By D.C. Bloom

(LSM July/Aug 2014/vol 7 – issue 4)

“I spent about three hours in a Starbucks yesterday,” jokes Wendy Colonna to a standing-room-only Saturday afternoon crowd at Austin’s Strange Brew. “I just wanted to make sure they’re really playing it. And I still haven’t heard it!”

But you can bet hundreds of thousands of other chai latte sippers have heard the “it” in question — “The Water’s Fine,” a song from Col- onna’s latest release, Nectar, that the coffee giant has licensed and put in heavy rotation in its more than 23,000 stores around the world.

Colonna can be forgiven for feeling a tad highly-caffeinated these days. Because a second big brand name, Coca-Cola, is making use of another one of her tunes in a charming 30-second animated commercial that is encouraging movie-goers to go on out to the lobby and order themselves up a perky soft drink.

There’s sweet irony in Colonna’s music reaching this “brand” new — and much broader — audience, because it comes on the heels of her decision to alter the tried-and-true approach that had served her well on five previous studio albums, each showcasing her sultry, power- house vocals.

Courtesy Wendy Colonna

Courtesy Wendy Colonna

“I didn’t want this one to sound like anything else I’d done,” the Louisiana native and longtime Austin resident says of Nectar, which she released last October. “I wanted to write more courageously that I had before. I wanted to write about the feeling of being very hungry for reconciliation, of struggling with vices, of almost dying when my immune sys- tem crashed from an 8-month-long lung fungus that scared the tar out of me. Adult-content stuff! I whittled these songs out of a lot of suffering, so I made this record for me. And if people love it, I am psyched.”

Colonna enlisted Mark Addison, with whom she’d done various one-off projects over the years, to produce Nectar and help realize her vision of making an album that “didn’t pretend like life was so peachy.” The two had forged a friendship and level of trust during their previous work together that grew even deeper in making such a personal and self-revelatory album. Taking a page from the “less is more” college of musical knowledge textbook, Addison encouraged Colonna to “break her standard rules of engagement” and reminded her that there’s a marked difference between stage and studio.

“He encouaged me to sing every song with one-quarter of the big vibrato voice I usually use,” Colonna explains. “Mark would tell me ‘This isn’t a show, it’s a record. Let’s get intimate.’”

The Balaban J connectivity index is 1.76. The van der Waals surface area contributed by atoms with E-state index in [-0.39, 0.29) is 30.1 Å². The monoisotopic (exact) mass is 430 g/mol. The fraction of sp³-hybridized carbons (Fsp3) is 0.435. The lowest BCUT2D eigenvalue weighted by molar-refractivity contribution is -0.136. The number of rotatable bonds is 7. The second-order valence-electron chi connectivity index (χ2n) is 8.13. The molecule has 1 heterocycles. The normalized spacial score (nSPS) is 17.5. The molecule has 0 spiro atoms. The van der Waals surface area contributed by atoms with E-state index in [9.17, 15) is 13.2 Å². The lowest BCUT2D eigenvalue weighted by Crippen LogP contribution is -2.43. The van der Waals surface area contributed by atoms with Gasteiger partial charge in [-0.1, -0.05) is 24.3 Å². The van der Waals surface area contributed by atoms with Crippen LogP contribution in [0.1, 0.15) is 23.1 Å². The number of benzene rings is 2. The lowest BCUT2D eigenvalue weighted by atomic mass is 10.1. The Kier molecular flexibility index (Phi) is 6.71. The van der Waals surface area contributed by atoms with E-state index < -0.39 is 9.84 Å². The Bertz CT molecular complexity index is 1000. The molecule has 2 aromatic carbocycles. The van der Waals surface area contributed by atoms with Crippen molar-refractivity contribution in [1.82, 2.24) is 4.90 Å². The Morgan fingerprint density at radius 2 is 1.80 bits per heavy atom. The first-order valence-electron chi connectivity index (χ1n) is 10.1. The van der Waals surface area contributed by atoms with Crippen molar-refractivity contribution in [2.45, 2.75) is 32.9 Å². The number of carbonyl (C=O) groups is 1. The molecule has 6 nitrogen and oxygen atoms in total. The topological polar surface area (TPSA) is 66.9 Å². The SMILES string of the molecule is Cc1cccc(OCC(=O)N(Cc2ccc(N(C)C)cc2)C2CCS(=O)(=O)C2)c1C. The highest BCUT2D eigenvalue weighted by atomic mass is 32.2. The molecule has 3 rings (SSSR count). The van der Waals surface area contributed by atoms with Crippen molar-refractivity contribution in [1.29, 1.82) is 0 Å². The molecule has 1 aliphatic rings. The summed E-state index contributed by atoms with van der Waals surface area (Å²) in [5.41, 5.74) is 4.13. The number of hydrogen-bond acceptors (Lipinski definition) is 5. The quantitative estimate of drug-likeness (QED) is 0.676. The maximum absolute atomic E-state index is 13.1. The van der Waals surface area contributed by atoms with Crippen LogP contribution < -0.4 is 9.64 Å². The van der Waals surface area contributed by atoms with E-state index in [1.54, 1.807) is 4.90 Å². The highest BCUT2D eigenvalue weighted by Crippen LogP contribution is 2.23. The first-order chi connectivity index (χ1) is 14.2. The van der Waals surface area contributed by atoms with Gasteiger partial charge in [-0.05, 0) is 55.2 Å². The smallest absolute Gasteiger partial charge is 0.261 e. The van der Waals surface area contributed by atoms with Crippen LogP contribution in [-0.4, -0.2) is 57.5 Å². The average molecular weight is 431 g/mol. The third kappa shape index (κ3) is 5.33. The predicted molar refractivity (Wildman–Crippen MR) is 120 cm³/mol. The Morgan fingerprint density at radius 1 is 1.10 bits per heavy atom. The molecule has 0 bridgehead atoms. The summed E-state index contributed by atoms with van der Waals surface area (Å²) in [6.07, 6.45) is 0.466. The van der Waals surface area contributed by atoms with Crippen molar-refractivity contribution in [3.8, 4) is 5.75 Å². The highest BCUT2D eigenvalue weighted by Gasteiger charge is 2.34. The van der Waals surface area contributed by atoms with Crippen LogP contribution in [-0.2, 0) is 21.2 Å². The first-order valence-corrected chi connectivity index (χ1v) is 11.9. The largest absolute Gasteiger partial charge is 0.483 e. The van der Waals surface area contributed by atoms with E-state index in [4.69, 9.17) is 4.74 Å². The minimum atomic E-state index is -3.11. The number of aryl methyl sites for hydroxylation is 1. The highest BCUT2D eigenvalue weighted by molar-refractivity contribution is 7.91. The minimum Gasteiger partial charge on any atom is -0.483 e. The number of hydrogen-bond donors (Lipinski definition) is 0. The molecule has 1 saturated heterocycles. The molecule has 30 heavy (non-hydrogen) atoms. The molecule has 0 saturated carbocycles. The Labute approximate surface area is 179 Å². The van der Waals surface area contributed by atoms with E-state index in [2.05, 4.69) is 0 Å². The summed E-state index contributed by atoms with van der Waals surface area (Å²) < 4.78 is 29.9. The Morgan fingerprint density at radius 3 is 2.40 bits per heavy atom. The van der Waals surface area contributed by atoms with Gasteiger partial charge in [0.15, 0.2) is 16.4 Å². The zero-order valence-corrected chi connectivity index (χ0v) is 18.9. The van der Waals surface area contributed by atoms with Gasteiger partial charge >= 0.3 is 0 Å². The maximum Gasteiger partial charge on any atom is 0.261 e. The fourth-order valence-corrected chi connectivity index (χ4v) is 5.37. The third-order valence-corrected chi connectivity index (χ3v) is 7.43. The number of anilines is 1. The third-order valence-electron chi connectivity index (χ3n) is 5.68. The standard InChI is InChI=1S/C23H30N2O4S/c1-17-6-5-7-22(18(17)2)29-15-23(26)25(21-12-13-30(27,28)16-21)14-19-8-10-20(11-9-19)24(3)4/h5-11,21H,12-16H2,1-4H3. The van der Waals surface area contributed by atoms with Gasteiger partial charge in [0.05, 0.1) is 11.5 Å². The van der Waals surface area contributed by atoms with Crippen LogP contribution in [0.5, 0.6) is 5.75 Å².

Nectar’s most initimate moment comes in “Bring Me Water,” a song Colonna wrote after thinking about what she would like to say to “all the people with whom I’ve had bad endings. How would I ask for reconcilia- tion? That’s a bold, vulnerable place to go. I’ve left some real messes, but I’d like to think that somewhere there’s an opportunity for forgiveness.”

And in the process of letting go, taking things down a notch or three and trusting her instincts, Colonna has redefined what success means to her. “If you’re really present with doing your best then every moment is a success. If you follow what your gut says, every moment is a sacred space.”

And the soulful and spirtual Colonna, who sprinkles talk of career and life’s journeys with references to “surrendering to what is to come,” “the beauty of walking into grace” and the importance of “honoring the path and the opportunity that is being given” is doing just that in employing her seasoned songwriting skills in both making the most personal of art and moving product — whether it’s her own CDs or cafinated beverages.

“The funny part is, I don’t feel like I’ve sold out by writing that com- mercial,” says Colonna of the Coke spot. “I felt it was a challenge. And if it was gonna work, it was gonna work … and that’s where I left it.”

Colonna was among a handful of songwriters given the chance to write a one-minute song for the suits at Coca-Cola to consider, and sure enough, her submission worked. And its writer believes she knows why, suggesting, with nary a tad of irony: “Probably because it’s not overly saccharine.” And it’s a little “ditty,” as she playfully calls it, that perhaps only someone who unapologetically bared her soul and shared her scars on Nectar could have written. “No matter what life throws our way, no matter what will be,” you hear her sing in the commercial, “Each moment that I spend with you means the whole wide world to me.”